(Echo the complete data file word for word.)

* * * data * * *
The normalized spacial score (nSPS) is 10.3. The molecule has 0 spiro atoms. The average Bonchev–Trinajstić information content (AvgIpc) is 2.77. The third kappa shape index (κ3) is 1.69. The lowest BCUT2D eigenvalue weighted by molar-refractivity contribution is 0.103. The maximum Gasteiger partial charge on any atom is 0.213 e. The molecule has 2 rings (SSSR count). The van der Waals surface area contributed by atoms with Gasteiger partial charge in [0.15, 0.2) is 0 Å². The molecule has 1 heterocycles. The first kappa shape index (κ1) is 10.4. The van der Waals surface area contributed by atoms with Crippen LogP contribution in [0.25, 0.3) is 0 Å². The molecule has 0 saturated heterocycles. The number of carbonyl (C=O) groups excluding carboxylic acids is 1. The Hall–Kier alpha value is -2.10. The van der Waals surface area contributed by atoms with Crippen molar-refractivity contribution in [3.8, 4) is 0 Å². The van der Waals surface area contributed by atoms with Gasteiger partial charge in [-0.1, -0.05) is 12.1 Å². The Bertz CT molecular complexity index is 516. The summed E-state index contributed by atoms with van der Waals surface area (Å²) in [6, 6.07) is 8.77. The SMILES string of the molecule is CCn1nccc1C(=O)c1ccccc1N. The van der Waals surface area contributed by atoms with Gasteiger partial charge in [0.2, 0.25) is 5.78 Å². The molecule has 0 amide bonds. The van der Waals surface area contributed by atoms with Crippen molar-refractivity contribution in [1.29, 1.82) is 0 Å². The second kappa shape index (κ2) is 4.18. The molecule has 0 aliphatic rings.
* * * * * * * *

The normalized spacial score (nSPS) is 10.3. The molecule has 0 spiro atoms. The average Bonchev–Trinajstić information content (AvgIpc) is 2.77. The third kappa shape index (κ3) is 1.69. The lowest BCUT2D eigenvalue weighted by molar-refractivity contribution is 0.103. The maximum Gasteiger partial charge on any atom is 0.213 e. The molecule has 2 rings (SSSR count). The van der Waals surface area contributed by atoms with Gasteiger partial charge in [0.15, 0.2) is 0 Å². The molecule has 1 heterocycles. The first kappa shape index (κ1) is 10.4. The van der Waals surface area contributed by atoms with Crippen LogP contribution in [0.25, 0.3) is 0 Å². The molecule has 0 saturated heterocycles. The number of carbonyl (C=O) groups excluding carboxylic acids is 1. The Hall–Kier alpha value is -2.10. The van der Waals surface area contributed by atoms with Crippen molar-refractivity contribution in [3.8, 4) is 0 Å². The van der Waals surface area contributed by atoms with Gasteiger partial charge in [-0.1, -0.05) is 12.1 Å². The Bertz CT molecular complexity index is 516. The summed E-state index contributed by atoms with van der Waals surface area (Å²) in [6, 6.07) is 8.77. The SMILES string of the molecule is CCn1nccc1C(=O)c1ccccc1N. The van der Waals surface area contributed by atoms with Gasteiger partial charge in [0.2, 0.25) is 5.78 Å². The molecule has 0 amide bonds. The van der Waals surface area contributed by atoms with Crippen molar-refractivity contribution in [1.29, 1.82) is 0 Å². The second kappa shape index (κ2) is 4.18. The molecule has 0 aliphatic rings.